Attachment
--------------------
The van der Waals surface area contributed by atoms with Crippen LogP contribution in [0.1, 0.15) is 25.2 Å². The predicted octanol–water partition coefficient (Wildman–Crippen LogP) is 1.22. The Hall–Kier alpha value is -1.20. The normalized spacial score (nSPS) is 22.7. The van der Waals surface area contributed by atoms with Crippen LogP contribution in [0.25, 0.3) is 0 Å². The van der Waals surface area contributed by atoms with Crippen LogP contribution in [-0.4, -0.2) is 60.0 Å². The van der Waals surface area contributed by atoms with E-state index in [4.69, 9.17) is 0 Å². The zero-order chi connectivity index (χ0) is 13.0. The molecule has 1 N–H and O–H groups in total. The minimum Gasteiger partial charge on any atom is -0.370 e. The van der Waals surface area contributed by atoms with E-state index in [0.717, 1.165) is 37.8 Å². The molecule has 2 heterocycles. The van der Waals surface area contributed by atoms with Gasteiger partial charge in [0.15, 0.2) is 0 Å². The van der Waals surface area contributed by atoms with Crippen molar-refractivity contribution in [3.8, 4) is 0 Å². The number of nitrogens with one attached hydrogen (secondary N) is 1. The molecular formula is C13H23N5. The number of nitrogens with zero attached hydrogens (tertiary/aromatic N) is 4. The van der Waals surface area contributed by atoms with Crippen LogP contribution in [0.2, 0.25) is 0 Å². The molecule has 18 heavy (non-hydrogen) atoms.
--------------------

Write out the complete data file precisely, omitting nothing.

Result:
The van der Waals surface area contributed by atoms with Crippen LogP contribution in [0.1, 0.15) is 25.2 Å². The predicted octanol–water partition coefficient (Wildman–Crippen LogP) is 1.22. The Hall–Kier alpha value is -1.20. The normalized spacial score (nSPS) is 22.7. The van der Waals surface area contributed by atoms with Crippen LogP contribution in [0.25, 0.3) is 0 Å². The van der Waals surface area contributed by atoms with Crippen LogP contribution in [-0.4, -0.2) is 60.0 Å². The van der Waals surface area contributed by atoms with E-state index in [4.69, 9.17) is 0 Å². The zero-order chi connectivity index (χ0) is 13.0. The molecule has 1 N–H and O–H groups in total. The minimum Gasteiger partial charge on any atom is -0.370 e. The van der Waals surface area contributed by atoms with E-state index in [0.717, 1.165) is 37.8 Å². The molecule has 2 heterocycles. The van der Waals surface area contributed by atoms with Gasteiger partial charge in [0.15, 0.2) is 0 Å². The van der Waals surface area contributed by atoms with Crippen molar-refractivity contribution in [3.8, 4) is 0 Å². The number of nitrogens with one attached hydrogen (secondary N) is 1. The molecular formula is C13H23N5. The number of nitrogens with zero attached hydrogens (tertiary/aromatic N) is 4. The van der Waals surface area contributed by atoms with Crippen LogP contribution in [0.2, 0.25) is 0 Å². The molecule has 18 heavy (non-hydrogen) atoms.